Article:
Former Estonian president: „Eastern Europeans are the only nations towards whom racism is politically correct”
Recently “westplaining” has become a very fashionable term. It concerns the problem of patronizing the Eastern European states by Western politicians. Anne Applebaum stated that “American and European leaders’ profound lack of imagination has brought the world to the brink of war”. Will the Russian invasion of Ukraine change the attitude of looking at Eastern policy through the Western prism?
For me, westplaining is mostly germansplaining and the shock of the February 24th invasion was enough to lead chancellor Scholz to revise 50 years of Ostpolitik. We could also see that the German president Steinmeier has announced his regrets on his position. I think that, until now, there has been a general inclination to always believe the Russians and to look down on and disregard the views of the countries who have experience in dealing with Russia.
I was saying for years that there is an anti-empirical bias among West Europeans and Americans. You have experience with Russia and instead of listening to your experience, they write you off as being biased. That willingness to believe a Russian narrative always before an Eastern European narrative is something that we have had to deal with for a long time.
Sometimes it comes up in really obnoxious ways. Last year’s defense of building Nord Stream II on the part of Steinmeier for example. He basically said that Germans owe it to the Russians because of all of the suffering they inflicted upon them, forgetting about the fact that far more people, not only proportionally but even in absolute numbers, suffered in Poland, Belarus and Ukraine than suffered in Russia.
I think that this kind of attitude will not go away. I do not want to focus only on Germany. After the Russian invasion of Georgia in 2008, former Finnish president Tarja Halonen, trying to explain why Estonia was so concerned about Russian actions, said that Estonians suffer from post-Soviet traumatic stress syndrome. And nothing has changed since then. Recently she was asked why did Estonia join NATO and Finland not. She answered that Estonians were in the Soviet Union so they always liked collective defense.
To borrow from Edward Said’s famous book, it is a case of orientalism. The only people left in the world toward whom it is politically correct to act like a racist are Eastern Europeans. You cannot do it toward Russians because then you are Russophobic.
There is a book by Robert Kaplan, “Balkan Ghosts”. He writes there about “primitive tribal hatreds” of the Eastern Europeans. What could be more racist than that? It is just like during a massive cyber-attack against Estonia in 2007. We went to NATO to talk about it, and the response was „you are just being Russophobic”. And that is from countries all far less advanced digitally than we are. None of these people had a clue about anything digital. Will we see a change in 30 years of this smug, patronising behaviour? It’s too early to tell.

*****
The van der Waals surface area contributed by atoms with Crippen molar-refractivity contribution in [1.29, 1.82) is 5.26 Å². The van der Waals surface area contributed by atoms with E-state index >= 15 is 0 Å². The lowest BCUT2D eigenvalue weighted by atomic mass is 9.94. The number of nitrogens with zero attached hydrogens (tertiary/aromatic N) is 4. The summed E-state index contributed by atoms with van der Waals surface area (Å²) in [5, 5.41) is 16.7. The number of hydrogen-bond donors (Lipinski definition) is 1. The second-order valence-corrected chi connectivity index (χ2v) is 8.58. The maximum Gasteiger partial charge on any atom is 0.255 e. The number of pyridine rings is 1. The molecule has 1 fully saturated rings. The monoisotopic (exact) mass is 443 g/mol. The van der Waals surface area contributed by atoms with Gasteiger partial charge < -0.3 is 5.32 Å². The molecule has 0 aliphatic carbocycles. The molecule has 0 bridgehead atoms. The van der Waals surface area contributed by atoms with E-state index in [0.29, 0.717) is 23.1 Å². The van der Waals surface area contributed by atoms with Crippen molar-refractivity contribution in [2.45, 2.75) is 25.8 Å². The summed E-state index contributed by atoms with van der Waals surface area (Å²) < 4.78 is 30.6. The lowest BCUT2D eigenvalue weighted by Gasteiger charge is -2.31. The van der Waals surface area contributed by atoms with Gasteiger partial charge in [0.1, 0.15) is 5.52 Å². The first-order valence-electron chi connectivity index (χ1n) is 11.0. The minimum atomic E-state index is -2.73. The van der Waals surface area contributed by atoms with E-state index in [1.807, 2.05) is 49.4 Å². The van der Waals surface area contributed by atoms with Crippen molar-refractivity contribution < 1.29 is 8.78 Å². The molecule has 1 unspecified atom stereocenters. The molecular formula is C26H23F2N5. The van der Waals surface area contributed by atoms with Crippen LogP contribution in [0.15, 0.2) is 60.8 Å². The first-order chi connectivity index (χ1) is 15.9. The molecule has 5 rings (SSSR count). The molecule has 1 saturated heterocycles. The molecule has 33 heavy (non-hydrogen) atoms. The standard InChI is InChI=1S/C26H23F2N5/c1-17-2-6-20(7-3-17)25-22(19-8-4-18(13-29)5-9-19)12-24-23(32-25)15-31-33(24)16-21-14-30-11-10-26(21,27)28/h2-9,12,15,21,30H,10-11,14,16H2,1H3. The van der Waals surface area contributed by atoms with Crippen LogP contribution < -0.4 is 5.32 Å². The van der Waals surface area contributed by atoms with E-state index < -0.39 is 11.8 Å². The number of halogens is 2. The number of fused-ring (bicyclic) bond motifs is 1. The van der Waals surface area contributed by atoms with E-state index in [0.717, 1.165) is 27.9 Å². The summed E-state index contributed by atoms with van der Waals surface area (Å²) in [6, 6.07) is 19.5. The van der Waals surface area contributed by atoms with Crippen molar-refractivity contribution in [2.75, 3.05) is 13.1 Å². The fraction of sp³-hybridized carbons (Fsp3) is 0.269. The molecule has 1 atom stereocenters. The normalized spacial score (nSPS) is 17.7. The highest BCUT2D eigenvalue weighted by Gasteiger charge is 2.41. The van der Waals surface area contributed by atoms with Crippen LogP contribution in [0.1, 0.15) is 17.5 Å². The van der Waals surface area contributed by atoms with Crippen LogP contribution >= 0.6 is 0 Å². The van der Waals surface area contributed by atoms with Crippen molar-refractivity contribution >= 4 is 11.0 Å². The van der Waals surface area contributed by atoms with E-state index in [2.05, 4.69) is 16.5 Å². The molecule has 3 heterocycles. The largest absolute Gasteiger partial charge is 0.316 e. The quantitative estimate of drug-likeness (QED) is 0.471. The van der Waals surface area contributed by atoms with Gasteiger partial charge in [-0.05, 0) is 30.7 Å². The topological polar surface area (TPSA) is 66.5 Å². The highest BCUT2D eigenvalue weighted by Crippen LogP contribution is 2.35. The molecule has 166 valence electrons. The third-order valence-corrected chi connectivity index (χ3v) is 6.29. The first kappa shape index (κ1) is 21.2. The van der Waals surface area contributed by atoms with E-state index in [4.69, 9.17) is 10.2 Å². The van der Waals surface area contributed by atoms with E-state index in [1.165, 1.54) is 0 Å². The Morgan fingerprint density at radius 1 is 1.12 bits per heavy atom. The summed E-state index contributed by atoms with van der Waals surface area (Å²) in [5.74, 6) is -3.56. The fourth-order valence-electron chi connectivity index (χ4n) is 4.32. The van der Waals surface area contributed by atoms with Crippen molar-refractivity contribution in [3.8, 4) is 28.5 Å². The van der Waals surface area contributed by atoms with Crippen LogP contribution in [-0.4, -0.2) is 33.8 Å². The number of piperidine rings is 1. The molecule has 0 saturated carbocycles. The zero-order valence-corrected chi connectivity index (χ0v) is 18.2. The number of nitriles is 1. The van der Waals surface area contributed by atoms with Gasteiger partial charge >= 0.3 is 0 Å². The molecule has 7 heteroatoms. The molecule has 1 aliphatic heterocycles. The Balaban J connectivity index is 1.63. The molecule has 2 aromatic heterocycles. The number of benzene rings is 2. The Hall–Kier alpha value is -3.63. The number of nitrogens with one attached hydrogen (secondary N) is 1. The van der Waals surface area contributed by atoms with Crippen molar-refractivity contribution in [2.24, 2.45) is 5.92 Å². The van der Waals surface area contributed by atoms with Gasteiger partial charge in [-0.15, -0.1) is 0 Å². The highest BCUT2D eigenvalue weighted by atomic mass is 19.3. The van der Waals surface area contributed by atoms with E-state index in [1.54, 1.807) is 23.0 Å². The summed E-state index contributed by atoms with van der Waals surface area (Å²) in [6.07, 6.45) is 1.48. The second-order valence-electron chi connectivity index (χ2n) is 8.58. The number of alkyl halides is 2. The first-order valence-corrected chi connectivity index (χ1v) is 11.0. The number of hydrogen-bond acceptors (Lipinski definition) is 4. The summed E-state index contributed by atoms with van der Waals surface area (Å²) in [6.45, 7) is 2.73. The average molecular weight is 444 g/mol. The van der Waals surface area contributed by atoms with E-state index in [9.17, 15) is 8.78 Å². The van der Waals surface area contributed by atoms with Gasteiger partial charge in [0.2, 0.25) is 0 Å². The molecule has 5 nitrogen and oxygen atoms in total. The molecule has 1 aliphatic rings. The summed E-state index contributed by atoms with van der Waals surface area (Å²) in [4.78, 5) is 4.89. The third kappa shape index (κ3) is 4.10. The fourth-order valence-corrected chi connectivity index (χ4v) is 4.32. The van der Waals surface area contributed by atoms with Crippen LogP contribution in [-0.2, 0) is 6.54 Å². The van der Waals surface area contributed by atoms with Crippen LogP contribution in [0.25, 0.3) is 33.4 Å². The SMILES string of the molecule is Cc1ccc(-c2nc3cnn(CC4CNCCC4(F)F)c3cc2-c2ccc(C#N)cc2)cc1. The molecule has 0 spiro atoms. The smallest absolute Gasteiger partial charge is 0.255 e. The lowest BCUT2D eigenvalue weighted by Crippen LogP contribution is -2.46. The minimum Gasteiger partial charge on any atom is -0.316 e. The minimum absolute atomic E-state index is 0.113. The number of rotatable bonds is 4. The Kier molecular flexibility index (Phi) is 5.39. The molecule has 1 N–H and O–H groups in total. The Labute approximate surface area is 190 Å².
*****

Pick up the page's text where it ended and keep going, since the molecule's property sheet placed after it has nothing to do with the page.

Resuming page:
What are your thoughts on the trip of representatives of Poland, the Czech Republic and Slovenia to Kyiv? You and Polish president Lech Kaczyński were among the leaders that flew to Tbilisi to support Georgian society. Are they alike situations or do you see some differences?
It is basically the same situation. My president also went to Kyiv separately. The background to the trip we took to Tbilisi in August of 2008 was that president Kaczyński called me up and we drafted a statement about the invasion that was then also supported by Latvia and Lithuania. Of course, it was completely ignored. Kaczyński called me up the next day and he was very angry, in the way that only Lech Kaczyński could. He was absolutely furious and asked, „what do we do?.” I said, as a joke: „Well, we can always go there.” And Kaczyński replied: „I will send a plane in the morning.”
His staff also rounded up leaders from Latvia, Lithuania and ultimately also president Yushchenko from Ukraine, so it was very spontaneous. But it was a worthwhile trip. Ever since, I have heard from Georgians on numerous occasions how important it was to them. I was giving a speech a few days ago – it was about new media and academic research, nothing to do with politics. After that, there was a Q&A session and some woman said: „I am from Georgia, and I know it is not about what we talked about here today but I just wanted to say thank you to you and the other presidents who came to us. You do not know how important it was to all Georgians to know that people cared about us when we are being attacked by Russia.”
Some people say that this war will solidly unite the West. Do you believe it?
It has united the West more than earlier, but I do not know how much further we can go. It is clear that we are standing closer together today than before February 24th. I think that one big test awaits us, because I bet that when we see any small movement back from its current course on the part of Russia, a number of countries will call to ease up on sanctions.